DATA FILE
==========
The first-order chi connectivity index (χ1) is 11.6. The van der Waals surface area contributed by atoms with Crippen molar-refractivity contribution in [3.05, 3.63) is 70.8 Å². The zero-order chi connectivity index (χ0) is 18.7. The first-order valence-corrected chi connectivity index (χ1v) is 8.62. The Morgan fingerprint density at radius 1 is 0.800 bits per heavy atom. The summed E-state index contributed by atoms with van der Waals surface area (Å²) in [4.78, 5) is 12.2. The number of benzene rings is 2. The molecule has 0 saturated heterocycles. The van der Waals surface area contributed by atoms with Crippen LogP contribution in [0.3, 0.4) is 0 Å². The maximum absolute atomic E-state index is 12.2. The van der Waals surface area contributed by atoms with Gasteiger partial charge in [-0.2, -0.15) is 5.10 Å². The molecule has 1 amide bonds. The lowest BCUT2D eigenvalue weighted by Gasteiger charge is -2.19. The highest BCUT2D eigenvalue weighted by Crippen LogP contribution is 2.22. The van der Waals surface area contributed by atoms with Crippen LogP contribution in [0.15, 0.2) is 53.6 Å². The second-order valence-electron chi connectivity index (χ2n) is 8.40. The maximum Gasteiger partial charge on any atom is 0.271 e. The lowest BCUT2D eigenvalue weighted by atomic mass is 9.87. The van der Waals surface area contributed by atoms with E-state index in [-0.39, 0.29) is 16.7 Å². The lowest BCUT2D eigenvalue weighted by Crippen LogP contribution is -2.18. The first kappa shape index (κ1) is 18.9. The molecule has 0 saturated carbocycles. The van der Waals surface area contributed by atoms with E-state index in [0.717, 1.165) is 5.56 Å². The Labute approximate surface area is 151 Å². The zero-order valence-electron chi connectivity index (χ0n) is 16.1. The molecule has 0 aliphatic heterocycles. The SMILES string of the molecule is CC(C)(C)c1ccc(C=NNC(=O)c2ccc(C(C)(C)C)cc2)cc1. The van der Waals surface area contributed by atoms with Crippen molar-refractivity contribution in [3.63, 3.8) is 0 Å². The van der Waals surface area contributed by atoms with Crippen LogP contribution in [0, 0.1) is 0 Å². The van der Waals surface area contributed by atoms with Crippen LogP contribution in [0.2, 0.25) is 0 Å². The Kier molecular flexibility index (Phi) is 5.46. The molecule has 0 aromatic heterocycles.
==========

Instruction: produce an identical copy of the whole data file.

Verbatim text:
The first-order chi connectivity index (χ1) is 11.6. The van der Waals surface area contributed by atoms with Crippen molar-refractivity contribution in [3.05, 3.63) is 70.8 Å². The zero-order chi connectivity index (χ0) is 18.7. The first-order valence-corrected chi connectivity index (χ1v) is 8.62. The Morgan fingerprint density at radius 1 is 0.800 bits per heavy atom. The summed E-state index contributed by atoms with van der Waals surface area (Å²) in [4.78, 5) is 12.2. The number of benzene rings is 2. The molecule has 0 saturated heterocycles. The van der Waals surface area contributed by atoms with Crippen LogP contribution in [0.3, 0.4) is 0 Å². The maximum absolute atomic E-state index is 12.2. The van der Waals surface area contributed by atoms with Gasteiger partial charge in [-0.2, -0.15) is 5.10 Å². The molecule has 1 amide bonds. The lowest BCUT2D eigenvalue weighted by Gasteiger charge is -2.19. The highest BCUT2D eigenvalue weighted by Crippen LogP contribution is 2.22. The van der Waals surface area contributed by atoms with Crippen LogP contribution in [0.15, 0.2) is 53.6 Å². The second-order valence-electron chi connectivity index (χ2n) is 8.40. The maximum Gasteiger partial charge on any atom is 0.271 e. The lowest BCUT2D eigenvalue weighted by atomic mass is 9.87. The van der Waals surface area contributed by atoms with E-state index in [-0.39, 0.29) is 16.7 Å². The lowest BCUT2D eigenvalue weighted by Crippen LogP contribution is -2.18. The first kappa shape index (κ1) is 18.9. The molecule has 0 saturated carbocycles. The van der Waals surface area contributed by atoms with E-state index in [0.717, 1.165) is 5.56 Å². The Labute approximate surface area is 151 Å². The zero-order valence-electron chi connectivity index (χ0n) is 16.1. The molecule has 0 aliphatic heterocycles. The SMILES string of the molecule is CC(C)(C)c1ccc(C=NNC(=O)c2ccc(C(C)(C)C)cc2)cc1. The van der Waals surface area contributed by atoms with Crippen molar-refractivity contribution in [3.63, 3.8) is 0 Å². The van der Waals surface area contributed by atoms with Crippen LogP contribution in [0, 0.1) is 0 Å². The van der Waals surface area contributed by atoms with Crippen LogP contribution in [0.2, 0.25) is 0 Å². The Kier molecular flexibility index (Phi) is 5.46. The molecule has 0 aromatic heterocycles.